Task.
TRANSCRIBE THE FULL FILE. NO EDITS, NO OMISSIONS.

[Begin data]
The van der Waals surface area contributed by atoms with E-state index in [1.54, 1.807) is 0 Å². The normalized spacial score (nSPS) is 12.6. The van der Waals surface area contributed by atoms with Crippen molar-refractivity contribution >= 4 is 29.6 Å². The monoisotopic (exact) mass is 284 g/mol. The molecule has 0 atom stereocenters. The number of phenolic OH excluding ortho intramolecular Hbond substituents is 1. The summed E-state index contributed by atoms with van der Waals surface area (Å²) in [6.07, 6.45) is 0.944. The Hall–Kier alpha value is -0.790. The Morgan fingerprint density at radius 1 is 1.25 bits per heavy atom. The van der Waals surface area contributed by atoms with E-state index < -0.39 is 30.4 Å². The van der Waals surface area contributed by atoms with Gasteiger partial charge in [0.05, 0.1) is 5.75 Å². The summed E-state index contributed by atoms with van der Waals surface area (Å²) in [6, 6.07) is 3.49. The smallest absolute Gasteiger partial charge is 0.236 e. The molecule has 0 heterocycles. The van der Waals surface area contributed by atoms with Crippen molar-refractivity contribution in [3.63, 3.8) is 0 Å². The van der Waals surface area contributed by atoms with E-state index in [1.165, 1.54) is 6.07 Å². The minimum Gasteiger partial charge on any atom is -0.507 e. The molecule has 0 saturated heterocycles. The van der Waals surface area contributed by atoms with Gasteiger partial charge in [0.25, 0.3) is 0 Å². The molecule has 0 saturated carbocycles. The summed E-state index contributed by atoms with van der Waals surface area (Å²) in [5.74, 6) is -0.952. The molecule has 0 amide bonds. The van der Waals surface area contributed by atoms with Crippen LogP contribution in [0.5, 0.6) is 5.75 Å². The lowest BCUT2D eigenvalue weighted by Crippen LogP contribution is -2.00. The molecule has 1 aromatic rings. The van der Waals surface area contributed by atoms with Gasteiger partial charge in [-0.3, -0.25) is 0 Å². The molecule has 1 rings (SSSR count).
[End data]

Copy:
The van der Waals surface area contributed by atoms with E-state index in [1.54, 1.807) is 0 Å². The normalized spacial score (nSPS) is 12.6. The van der Waals surface area contributed by atoms with Crippen molar-refractivity contribution >= 4 is 29.6 Å². The monoisotopic (exact) mass is 284 g/mol. The molecule has 0 atom stereocenters. The number of phenolic OH excluding ortho intramolecular Hbond substituents is 1. The summed E-state index contributed by atoms with van der Waals surface area (Å²) in [6.07, 6.45) is 0.944. The Hall–Kier alpha value is -0.790. The Morgan fingerprint density at radius 1 is 1.25 bits per heavy atom. The van der Waals surface area contributed by atoms with E-state index < -0.39 is 30.4 Å². The van der Waals surface area contributed by atoms with Gasteiger partial charge in [0.05, 0.1) is 5.75 Å². The summed E-state index contributed by atoms with van der Waals surface area (Å²) in [6, 6.07) is 3.49. The smallest absolute Gasteiger partial charge is 0.236 e. The molecule has 0 heterocycles. The van der Waals surface area contributed by atoms with Crippen molar-refractivity contribution in [3.63, 3.8) is 0 Å². The van der Waals surface area contributed by atoms with E-state index in [1.165, 1.54) is 6.07 Å². The minimum Gasteiger partial charge on any atom is -0.507 e. The molecule has 0 saturated heterocycles. The van der Waals surface area contributed by atoms with Gasteiger partial charge in [0.25, 0.3) is 0 Å². The molecule has 0 saturated carbocycles. The summed E-state index contributed by atoms with van der Waals surface area (Å²) in [5.74, 6) is -0.952. The molecule has 0 amide bonds. The van der Waals surface area contributed by atoms with Crippen LogP contribution in [0.5, 0.6) is 5.75 Å². The lowest BCUT2D eigenvalue weighted by Crippen LogP contribution is -2.00. The molecule has 1 aromatic rings. The van der Waals surface area contributed by atoms with Gasteiger partial charge in [-0.3, -0.25) is 0 Å². The molecule has 1 rings (SSSR count).